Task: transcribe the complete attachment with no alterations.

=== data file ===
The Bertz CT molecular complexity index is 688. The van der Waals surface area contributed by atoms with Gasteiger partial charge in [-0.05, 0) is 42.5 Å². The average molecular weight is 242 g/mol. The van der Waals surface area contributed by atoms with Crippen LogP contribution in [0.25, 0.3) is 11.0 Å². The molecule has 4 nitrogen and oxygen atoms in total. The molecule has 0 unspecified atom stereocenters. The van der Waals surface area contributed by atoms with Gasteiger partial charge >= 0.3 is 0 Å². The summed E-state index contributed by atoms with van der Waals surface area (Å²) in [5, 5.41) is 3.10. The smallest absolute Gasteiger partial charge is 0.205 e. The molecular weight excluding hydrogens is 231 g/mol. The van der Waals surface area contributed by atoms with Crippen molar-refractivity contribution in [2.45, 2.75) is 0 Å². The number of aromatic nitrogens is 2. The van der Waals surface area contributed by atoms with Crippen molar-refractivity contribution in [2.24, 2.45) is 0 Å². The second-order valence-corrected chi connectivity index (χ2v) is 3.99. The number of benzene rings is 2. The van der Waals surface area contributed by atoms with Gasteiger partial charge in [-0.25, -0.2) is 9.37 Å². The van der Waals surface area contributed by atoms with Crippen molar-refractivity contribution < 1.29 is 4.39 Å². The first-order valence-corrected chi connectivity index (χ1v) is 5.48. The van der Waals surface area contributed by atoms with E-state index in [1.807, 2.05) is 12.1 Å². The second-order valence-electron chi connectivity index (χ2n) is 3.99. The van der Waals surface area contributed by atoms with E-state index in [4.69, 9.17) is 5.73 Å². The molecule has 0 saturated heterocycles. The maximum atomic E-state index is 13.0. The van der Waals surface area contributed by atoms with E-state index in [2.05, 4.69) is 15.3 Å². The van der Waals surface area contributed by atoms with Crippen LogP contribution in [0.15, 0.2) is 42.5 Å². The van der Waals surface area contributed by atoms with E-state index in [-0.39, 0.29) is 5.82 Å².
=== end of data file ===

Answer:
The Bertz CT molecular complexity index is 688. The van der Waals surface area contributed by atoms with Gasteiger partial charge in [-0.05, 0) is 42.5 Å². The average molecular weight is 242 g/mol. The van der Waals surface area contributed by atoms with Crippen LogP contribution in [0.25, 0.3) is 11.0 Å². The molecule has 4 nitrogen and oxygen atoms in total. The molecule has 0 unspecified atom stereocenters. The van der Waals surface area contributed by atoms with Gasteiger partial charge >= 0.3 is 0 Å². The summed E-state index contributed by atoms with van der Waals surface area (Å²) in [5, 5.41) is 3.10. The smallest absolute Gasteiger partial charge is 0.205 e. The molecular weight excluding hydrogens is 231 g/mol. The van der Waals surface area contributed by atoms with Crippen molar-refractivity contribution in [2.45, 2.75) is 0 Å². The number of aromatic nitrogens is 2. The van der Waals surface area contributed by atoms with Crippen molar-refractivity contribution in [2.24, 2.45) is 0 Å². The second-order valence-corrected chi connectivity index (χ2v) is 3.99. The number of benzene rings is 2. The van der Waals surface area contributed by atoms with Gasteiger partial charge in [-0.25, -0.2) is 9.37 Å². The van der Waals surface area contributed by atoms with Crippen molar-refractivity contribution < 1.29 is 4.39 Å². The first-order valence-corrected chi connectivity index (χ1v) is 5.48. The van der Waals surface area contributed by atoms with E-state index in [1.807, 2.05) is 12.1 Å². The second-order valence-electron chi connectivity index (χ2n) is 3.99. The van der Waals surface area contributed by atoms with E-state index in [4.69, 9.17) is 5.73 Å². The molecule has 0 saturated heterocycles. The maximum atomic E-state index is 13.0. The van der Waals surface area contributed by atoms with E-state index in [2.05, 4.69) is 15.3 Å². The van der Waals surface area contributed by atoms with Crippen LogP contribution in [0.15, 0.2) is 42.5 Å². The van der Waals surface area contributed by atoms with E-state index in [-0.39, 0.29) is 5.82 Å².